The Royal Navy have received their final Wildcat helicopter.

825 Naval Air Squadron  has taken delivery of the Royal Navy’s final Wildcat HMA2 at Royal Naval Air Station Yeovilton.

The UK had ordered 34 of the helicopters for the British Army and 28 for the Royal Navy.

Commander Simon Collins, Commanding Officer (CO) of 825 NAS took delivery of the final Wildcat Helicopter ZZ530 from Leonardo Helicopters on Tuesday 25 October 2016.

825 NAS were joined by members of Leonardo Helicopters and the CO of RNAS Yeovilton, Commodore Jon Pentreath OBE, to accept ZZ530 into the Fleet Air Arm.

Cdr Collins said;

“I am immensely proud to take delivery today of ZZ530, the final production Wildcat HMA Mk 2. I have been honoured to have commanded both 700W and 825 NAS and during my tenure as CO I have received 15 out of the 28 aircraft so feel deeply involved in this programme.

During this time I have also seen the Wildcat force grow from its infancy to the capable and highly effective unit it has become today, with Wildcat flights already currently deployed across the globe. 

This day marks the end of one chapter of the Wildcat story, and the beginning of the next which will undoubtedly be a long and illustrious career at the forefront of future naval aviation operations.”

The last Wildcat that will form 825 Naval Air Squadron’s fleet of next generation helicopters arrives at RNAS Yeovilton. Ground Crew secure the newly arrived and last Wildcat to join 825 Naval Air Squadron at RNAS Yeovilton.


Brigadier Darren Crook Head Helicopters 1 with Defence Equipment & Support MOD said:

“The delivery of the final Wildcat HMA2 marks an important milestone in fielding the outstanding capability that this aircraft provides to the Royal Navy. Wildcat builds on the fine tradition established by the long-serving Lynx, while employing technologies that are at the leading edge of modern helicopter design as they are deployed around the world.”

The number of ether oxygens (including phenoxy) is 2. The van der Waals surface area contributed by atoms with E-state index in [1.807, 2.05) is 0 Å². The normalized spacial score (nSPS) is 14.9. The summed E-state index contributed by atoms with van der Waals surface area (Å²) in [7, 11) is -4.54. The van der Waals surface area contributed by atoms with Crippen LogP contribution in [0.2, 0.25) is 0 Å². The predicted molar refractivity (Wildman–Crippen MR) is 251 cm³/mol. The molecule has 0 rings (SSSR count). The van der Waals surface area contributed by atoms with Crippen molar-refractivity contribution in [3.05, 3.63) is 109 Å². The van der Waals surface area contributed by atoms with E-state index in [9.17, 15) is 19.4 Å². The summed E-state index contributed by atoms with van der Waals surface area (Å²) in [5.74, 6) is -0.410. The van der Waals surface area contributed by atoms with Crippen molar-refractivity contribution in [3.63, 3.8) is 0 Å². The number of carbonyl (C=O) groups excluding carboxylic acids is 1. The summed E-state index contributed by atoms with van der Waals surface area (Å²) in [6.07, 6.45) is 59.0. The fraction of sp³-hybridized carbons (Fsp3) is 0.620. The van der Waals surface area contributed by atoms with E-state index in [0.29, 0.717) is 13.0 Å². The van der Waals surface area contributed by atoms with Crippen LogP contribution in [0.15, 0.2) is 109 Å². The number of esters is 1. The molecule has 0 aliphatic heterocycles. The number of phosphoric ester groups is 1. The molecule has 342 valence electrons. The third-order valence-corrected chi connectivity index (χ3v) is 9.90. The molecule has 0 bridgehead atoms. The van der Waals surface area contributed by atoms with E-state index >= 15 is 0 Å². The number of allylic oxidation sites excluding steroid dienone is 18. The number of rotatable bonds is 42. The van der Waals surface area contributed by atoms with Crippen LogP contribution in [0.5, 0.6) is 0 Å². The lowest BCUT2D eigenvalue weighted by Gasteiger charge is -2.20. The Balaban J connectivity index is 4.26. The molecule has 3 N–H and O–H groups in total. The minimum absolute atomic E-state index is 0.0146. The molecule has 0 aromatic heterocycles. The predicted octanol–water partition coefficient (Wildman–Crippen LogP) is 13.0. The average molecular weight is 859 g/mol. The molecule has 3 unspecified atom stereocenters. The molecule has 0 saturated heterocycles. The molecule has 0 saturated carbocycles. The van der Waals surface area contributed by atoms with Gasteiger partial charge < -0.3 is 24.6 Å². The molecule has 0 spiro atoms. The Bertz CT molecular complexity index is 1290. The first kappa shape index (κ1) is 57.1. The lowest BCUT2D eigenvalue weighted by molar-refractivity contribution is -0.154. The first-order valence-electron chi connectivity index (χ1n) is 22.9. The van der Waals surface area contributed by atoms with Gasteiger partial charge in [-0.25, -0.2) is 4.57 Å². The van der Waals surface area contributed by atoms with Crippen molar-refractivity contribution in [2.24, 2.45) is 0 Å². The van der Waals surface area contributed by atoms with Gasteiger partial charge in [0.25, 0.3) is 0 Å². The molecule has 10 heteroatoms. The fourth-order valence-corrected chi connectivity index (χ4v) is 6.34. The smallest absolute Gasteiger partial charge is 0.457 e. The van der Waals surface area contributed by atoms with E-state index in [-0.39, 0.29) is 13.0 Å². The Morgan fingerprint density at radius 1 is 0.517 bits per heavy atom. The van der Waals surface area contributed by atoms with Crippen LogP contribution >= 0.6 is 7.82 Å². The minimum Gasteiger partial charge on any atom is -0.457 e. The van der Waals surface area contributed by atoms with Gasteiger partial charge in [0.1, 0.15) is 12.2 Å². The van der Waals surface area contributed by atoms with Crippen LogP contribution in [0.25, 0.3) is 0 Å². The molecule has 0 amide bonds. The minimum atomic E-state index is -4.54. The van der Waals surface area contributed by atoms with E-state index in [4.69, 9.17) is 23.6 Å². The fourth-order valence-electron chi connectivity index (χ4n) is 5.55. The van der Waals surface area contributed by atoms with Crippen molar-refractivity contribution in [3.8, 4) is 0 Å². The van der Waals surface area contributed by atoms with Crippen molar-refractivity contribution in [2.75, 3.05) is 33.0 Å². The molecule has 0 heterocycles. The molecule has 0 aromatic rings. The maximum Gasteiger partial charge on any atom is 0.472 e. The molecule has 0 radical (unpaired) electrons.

The helicopter is the latest and greatest of the military helicopters, and 825 NAS has the long tradition of bringing new ‘bits of kit’ into the FAA and is a training squadron delivering first class training to aircrew and engineers whilst pioneering the generation and sustainment of front line Wildcat Flights for embarked operations worldwide.

John Doherty, Leonardo’s Flight Test Engineer said:

“I am so really proud of what my Son, young AET Joseph (Sam) Doherty has achieved, and as I am now 59 it is right that I hand over the aircraft to the next generation. I have met some of the fantastic young Royal Navy Engineers and aircrew that can appreciate the new systems on the Wildcat and will really be able make it sing.

I hope all the development work that I have put in over the years has produced something that they can also feel proud of. I flew on the first Wildcat flight on ZZ400 in November 2009 and now I have delivered the last.”

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Daniele Mandelli
Daniele Mandelli
5 years ago

So 34 for the Army and 28 for the RN replace over 150 older Lynx?


We can probably get away with it for the Navy versions as we have so few surface escorts left but 34 for the army to be split amongst 5 squadrons, 6 if you include 847 NAS supporting 3 Cdo Brigade, is a bit embarrassing. That still leaves the other Lynx in 657 Sqn supporting JSFAW to replace too.